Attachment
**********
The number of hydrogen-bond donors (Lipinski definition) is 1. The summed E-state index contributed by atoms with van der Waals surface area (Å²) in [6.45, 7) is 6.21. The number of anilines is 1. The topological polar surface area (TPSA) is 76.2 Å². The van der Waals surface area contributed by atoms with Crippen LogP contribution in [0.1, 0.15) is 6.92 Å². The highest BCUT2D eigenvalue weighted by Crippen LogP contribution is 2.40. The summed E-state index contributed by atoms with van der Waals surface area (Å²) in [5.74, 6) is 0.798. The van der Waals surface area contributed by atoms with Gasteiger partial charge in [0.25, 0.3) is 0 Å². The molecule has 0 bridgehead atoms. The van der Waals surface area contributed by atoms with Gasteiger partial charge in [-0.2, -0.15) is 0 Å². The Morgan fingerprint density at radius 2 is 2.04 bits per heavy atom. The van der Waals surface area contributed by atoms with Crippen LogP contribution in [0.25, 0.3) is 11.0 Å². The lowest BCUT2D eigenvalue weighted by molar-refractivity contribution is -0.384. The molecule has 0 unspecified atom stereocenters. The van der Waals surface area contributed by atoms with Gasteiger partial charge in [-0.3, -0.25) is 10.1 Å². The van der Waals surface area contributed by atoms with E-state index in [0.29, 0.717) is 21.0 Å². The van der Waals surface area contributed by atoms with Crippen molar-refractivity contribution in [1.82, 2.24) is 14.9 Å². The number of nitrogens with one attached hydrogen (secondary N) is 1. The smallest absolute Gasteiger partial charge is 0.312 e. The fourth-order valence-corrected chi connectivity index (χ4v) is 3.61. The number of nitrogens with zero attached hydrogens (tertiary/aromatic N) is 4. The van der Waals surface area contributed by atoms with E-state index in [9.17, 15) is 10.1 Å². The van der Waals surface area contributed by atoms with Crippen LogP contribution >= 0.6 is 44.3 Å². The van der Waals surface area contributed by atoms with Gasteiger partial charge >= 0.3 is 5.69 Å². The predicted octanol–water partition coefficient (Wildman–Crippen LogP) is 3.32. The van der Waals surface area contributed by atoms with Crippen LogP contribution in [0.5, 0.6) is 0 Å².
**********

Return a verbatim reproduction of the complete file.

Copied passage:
The number of hydrogen-bond donors (Lipinski definition) is 1. The summed E-state index contributed by atoms with van der Waals surface area (Å²) in [6.45, 7) is 6.21. The number of anilines is 1. The topological polar surface area (TPSA) is 76.2 Å². The van der Waals surface area contributed by atoms with Crippen LogP contribution in [0.1, 0.15) is 6.92 Å². The highest BCUT2D eigenvalue weighted by Crippen LogP contribution is 2.40. The summed E-state index contributed by atoms with van der Waals surface area (Å²) in [5.74, 6) is 0.798. The van der Waals surface area contributed by atoms with Gasteiger partial charge in [0.25, 0.3) is 0 Å². The molecule has 0 bridgehead atoms. The van der Waals surface area contributed by atoms with Gasteiger partial charge in [-0.2, -0.15) is 0 Å². The Morgan fingerprint density at radius 2 is 2.04 bits per heavy atom. The van der Waals surface area contributed by atoms with Crippen LogP contribution in [0.25, 0.3) is 11.0 Å². The lowest BCUT2D eigenvalue weighted by molar-refractivity contribution is -0.384. The molecule has 0 unspecified atom stereocenters. The van der Waals surface area contributed by atoms with Gasteiger partial charge in [-0.3, -0.25) is 10.1 Å². The van der Waals surface area contributed by atoms with E-state index in [0.29, 0.717) is 21.0 Å². The van der Waals surface area contributed by atoms with Crippen molar-refractivity contribution in [1.82, 2.24) is 14.9 Å². The number of nitrogens with one attached hydrogen (secondary N) is 1. The smallest absolute Gasteiger partial charge is 0.312 e. The fourth-order valence-corrected chi connectivity index (χ4v) is 3.61. The number of nitrogens with zero attached hydrogens (tertiary/aromatic N) is 4. The van der Waals surface area contributed by atoms with E-state index in [9.17, 15) is 10.1 Å². The van der Waals surface area contributed by atoms with Crippen LogP contribution >= 0.6 is 44.3 Å². The van der Waals surface area contributed by atoms with Gasteiger partial charge >= 0.3 is 5.69 Å². The predicted octanol–water partition coefficient (Wildman–Crippen LogP) is 3.32. The van der Waals surface area contributed by atoms with Crippen LogP contribution in [0.5, 0.6) is 0 Å².